Thoughts About CHAPLIN'S TRAMP
On Friday, 24 July at the Wintergreen Summer Music Festival in Wintergreen Virginia, festival artistic director Erin Freeman will lead a chamber orchestra comprised of clarinet, string quintet, and piano in my new score to Charlie Chaplin's film masterpiece The Tramp as part of a special centenniary screening of the film.
Released in April 1915, Charlie Chaplin’s short form masterpiece The Tramp showcased Chaplin’s skills as a writer, actor, and director. Sent to wardrobe by Mack Sennett to quickly devise a costume for himself, Chaplin wrote, “I went and got a pair of baggy pants, a tight coat, a small derby hat and a large pair of shoes. I wanted the clothes to be a mass of contradictions, knowing pictorially the figure would be vividly outlined on the screen. To add a comic touch, I wore a small mustache, which would not hide my expression…. He wears an air of romantic hunger, forever seeking romance, but his feet won't let him.”
The character conveyed Chaplin's trenchant social commentary: while critical of the faults and excesses created by the capitalist system, the Tramp also clearly believed in the “American Dream”. His is, according to one commentator, “a portrayal consistent with popular leftist stereotypes of wealthy capitalists and oppressed workers in the 1930s.” Despite all, the Tramp embodies a peculiarly American middle class optimism, the conviction that he’s not poor, just temporarily short of funds.
I am, of course, a fan of great film music – particularly of technically fluent masters such as Steiner, Korngold, Williams, North, and Horner, among others. Years ago, I heard Morton Gould's touching ballet score I'm Old Fashioned at City Ballet. (Jerome Robbins' choreography and concept, Gould's evocative variations on one of my very favorite songs, Jerome Kern's magnificent ballad.) In one of those grace-filled moments that seduced me into becoming an opera composer, I burst into tears of joy at the moment when all the dancers onstage suddenly swept into unison with the film of Fred Astaire and Rita Hayworth that fired up on the scrim in the background. Through the magic of theater, at that moment not only all the dancers onstage but everyone in the audience got to BE either Fred or Rita. I've also enjoyed very much Philip Glass' music for silent movies – particularly his score to Jean Cocteau’s La Belle et la Bête.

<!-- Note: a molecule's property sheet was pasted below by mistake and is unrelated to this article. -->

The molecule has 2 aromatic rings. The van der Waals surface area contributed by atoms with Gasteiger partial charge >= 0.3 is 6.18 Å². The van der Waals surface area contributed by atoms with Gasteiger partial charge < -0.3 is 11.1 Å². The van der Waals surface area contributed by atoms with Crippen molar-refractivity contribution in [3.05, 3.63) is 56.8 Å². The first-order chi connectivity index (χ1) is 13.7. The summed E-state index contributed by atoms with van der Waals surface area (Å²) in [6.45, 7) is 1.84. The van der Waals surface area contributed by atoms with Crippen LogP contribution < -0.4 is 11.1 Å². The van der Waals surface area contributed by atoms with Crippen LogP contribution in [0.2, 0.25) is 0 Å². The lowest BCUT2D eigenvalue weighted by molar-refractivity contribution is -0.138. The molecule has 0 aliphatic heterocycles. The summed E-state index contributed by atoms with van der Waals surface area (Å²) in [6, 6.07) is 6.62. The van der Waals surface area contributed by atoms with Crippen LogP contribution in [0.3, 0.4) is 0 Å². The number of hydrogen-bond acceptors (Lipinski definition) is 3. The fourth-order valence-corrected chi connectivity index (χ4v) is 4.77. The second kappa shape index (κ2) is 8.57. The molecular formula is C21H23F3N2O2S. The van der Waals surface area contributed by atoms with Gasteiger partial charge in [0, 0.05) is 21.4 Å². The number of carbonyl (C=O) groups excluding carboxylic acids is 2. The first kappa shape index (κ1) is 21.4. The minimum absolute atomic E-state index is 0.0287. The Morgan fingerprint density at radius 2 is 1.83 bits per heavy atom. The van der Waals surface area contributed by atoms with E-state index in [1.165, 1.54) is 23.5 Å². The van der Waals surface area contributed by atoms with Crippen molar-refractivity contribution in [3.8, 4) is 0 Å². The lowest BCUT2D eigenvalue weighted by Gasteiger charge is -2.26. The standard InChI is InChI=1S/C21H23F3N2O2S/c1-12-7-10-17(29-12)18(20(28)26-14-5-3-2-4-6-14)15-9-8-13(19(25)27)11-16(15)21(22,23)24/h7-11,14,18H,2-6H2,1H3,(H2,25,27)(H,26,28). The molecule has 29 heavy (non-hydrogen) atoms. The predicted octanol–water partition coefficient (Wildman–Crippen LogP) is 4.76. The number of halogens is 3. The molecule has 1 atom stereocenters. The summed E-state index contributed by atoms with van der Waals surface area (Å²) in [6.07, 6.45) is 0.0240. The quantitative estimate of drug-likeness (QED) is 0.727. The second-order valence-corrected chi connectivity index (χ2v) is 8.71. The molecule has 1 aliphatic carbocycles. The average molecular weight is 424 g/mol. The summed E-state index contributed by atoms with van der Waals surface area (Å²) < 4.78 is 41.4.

I'm increasingly integrating pre-shot visuals and pre-recorded electro-acoustic and musique concrete into my opera and theatrical projects, too. Spending more time serving as director for those projects as well as composer has made me hungry for opportunities like this one, which I call Chaplin's Tramp, where I can do more with the music than a traditional film score would do. Freed of having a music editor or anyone else calling the shots, I can make the music an equal player on an aesthetic level. In fact, I can make the music itself the POV (point of view) for the audience instead of the visuals!
In other words, my way in to this project was to set for myself the technical challenge of creating a concerto that could be performed without the film being shown and remain viable as a concert work. Its formal elements derive from the structure of Chaplin's screenplay, of course; but the postmodern narrative the music conveys also has its own rhyme and reason.
That postmodern narrative is as follows: the piano (or, in live performance, the pianist her or himself) is Chaplin (who was, after all, a gifted tunesmith) as an old man, sitting alone in a screening room, watching a print of his film for the first time in many years. The audience watches the film with Charlie, and listens to Chaplin’s feelings, memories, and commentary unfold as, together, they watch the film. In a way, for a few minutes, we all get to become the Tramp.
When performed as a concert film without visuals, the only musical changes are a few simplifications of the seams between sections, so that the concerto can be more easily conducted from the keyboard, if it pleases the soloist to do so. In fact, following the intimate performance at the Wintergreen Summer Music Festival, conducted by music director Erin Freeman, the concerto is destined for premiere by pianist / conductor named Scott Dunn. I look forward sometime in the future to witnessing the piece with Scott playing, someone else conducting a big orchestra, and the film showing, and all the other possible ways it can be done: with Scott conducting from the keyboard and no film; with film and Scott, and on and on.